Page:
For many, Agnetha Fältskog’s clear-as-crystal pitch mixed with Frida Lyngstad’s fuller, warmer range is the ABBA trademark. That makes “Does Your Mother Know” something of a novelty – a rare moment when Björn Ulvaeus took the lead vocal. The song, released on April 27, 1979, as the second single from Voulez-Vous, speaks of a band confident enough to experiment with a winning formula – and, perhaps, reveals the first signs of a restless creativity that would ultimately see its members pursue solo projects just a couple of years in the future.
Early recording sessions
First known as “I Can Do It,” “Does Your Mother Know” was formed during sessions at Polar Music Studio during February 1979. The track was always more rock than pop, and Björn’s guide vocal on the demo seemed a strong fit, so it was decided to continue down that route. Drums and the build of bass, piano, and electric guitar give the song a crackling energy that harks back to the glam-pop sound that had truly kickstarted their career at Eurovision five years earlier. Only Agnetha and Frida’s backing vocals lock it more conventionally into the ABBA sound, and, though the saxophone was recorded in subsequent studio sessions, Benny and Björn have recalled that most of the song’s elements came together relatively quickly.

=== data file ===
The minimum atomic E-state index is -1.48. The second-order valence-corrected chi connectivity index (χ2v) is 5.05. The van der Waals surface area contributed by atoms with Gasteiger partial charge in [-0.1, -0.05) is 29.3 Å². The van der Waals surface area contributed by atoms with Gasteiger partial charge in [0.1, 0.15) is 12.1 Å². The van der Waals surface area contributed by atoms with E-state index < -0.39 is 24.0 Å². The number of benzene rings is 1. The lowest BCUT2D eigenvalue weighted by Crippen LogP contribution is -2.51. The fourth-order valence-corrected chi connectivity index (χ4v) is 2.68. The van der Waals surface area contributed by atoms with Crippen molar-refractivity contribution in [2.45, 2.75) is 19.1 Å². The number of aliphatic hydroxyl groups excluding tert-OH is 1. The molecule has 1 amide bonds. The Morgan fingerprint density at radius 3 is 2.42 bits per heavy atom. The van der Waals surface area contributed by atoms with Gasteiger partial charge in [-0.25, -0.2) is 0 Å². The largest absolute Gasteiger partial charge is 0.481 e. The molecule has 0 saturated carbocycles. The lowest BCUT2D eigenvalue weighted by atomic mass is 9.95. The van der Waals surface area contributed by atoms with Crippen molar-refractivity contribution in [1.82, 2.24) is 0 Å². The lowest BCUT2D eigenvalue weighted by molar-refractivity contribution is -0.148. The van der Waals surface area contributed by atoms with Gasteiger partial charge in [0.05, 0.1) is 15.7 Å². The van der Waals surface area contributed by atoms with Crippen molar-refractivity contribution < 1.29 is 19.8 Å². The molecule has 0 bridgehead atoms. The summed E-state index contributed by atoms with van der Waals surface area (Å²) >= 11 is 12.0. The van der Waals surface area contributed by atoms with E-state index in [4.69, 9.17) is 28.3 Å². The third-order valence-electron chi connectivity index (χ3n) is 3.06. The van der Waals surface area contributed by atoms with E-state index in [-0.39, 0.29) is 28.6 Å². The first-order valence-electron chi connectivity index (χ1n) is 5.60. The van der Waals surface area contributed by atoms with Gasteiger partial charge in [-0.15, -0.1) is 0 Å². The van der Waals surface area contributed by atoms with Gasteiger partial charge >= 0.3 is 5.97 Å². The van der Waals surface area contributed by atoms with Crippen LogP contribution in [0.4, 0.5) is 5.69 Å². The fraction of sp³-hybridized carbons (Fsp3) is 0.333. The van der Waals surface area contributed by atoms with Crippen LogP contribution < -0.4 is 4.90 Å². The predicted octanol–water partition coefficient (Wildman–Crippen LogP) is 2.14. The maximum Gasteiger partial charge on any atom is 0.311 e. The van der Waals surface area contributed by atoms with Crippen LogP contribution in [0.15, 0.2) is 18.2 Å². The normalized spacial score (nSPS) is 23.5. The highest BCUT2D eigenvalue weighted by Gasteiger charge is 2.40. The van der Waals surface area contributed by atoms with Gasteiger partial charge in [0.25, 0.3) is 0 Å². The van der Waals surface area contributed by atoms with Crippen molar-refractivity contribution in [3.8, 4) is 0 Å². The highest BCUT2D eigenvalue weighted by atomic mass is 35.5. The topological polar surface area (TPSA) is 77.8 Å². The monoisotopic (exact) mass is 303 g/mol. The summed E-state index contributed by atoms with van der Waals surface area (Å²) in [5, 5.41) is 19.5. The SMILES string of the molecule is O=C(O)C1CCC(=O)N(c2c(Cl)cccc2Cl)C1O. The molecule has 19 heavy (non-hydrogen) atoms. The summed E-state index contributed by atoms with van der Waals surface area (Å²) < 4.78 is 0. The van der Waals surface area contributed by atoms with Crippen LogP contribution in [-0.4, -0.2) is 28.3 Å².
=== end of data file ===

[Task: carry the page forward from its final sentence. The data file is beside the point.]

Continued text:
With a lyric that can be interpreted in different ways (its original male perspective was nicely flipped in the stage and screen versions of Mamma Mia! years later), Björn was never entirely comfortable with his lead role on the track. “One of the girls should have sung it,” he would say later. “It would have benefitted from that because it’s a damn good song.”
The public appeared to agree about the strength of the song, sending the track up the charts around the world, including a No.1 placing in Germany and a No.4 peak in the UK. It even landed within the Top 20 in the US. Unlike many other ABBA songs, “Does Your Mother Know” has not been widely covered since, but its appearance on the Voulez-Vous album and its release during one of the band’s most prolific years make it one of their best-loved songs.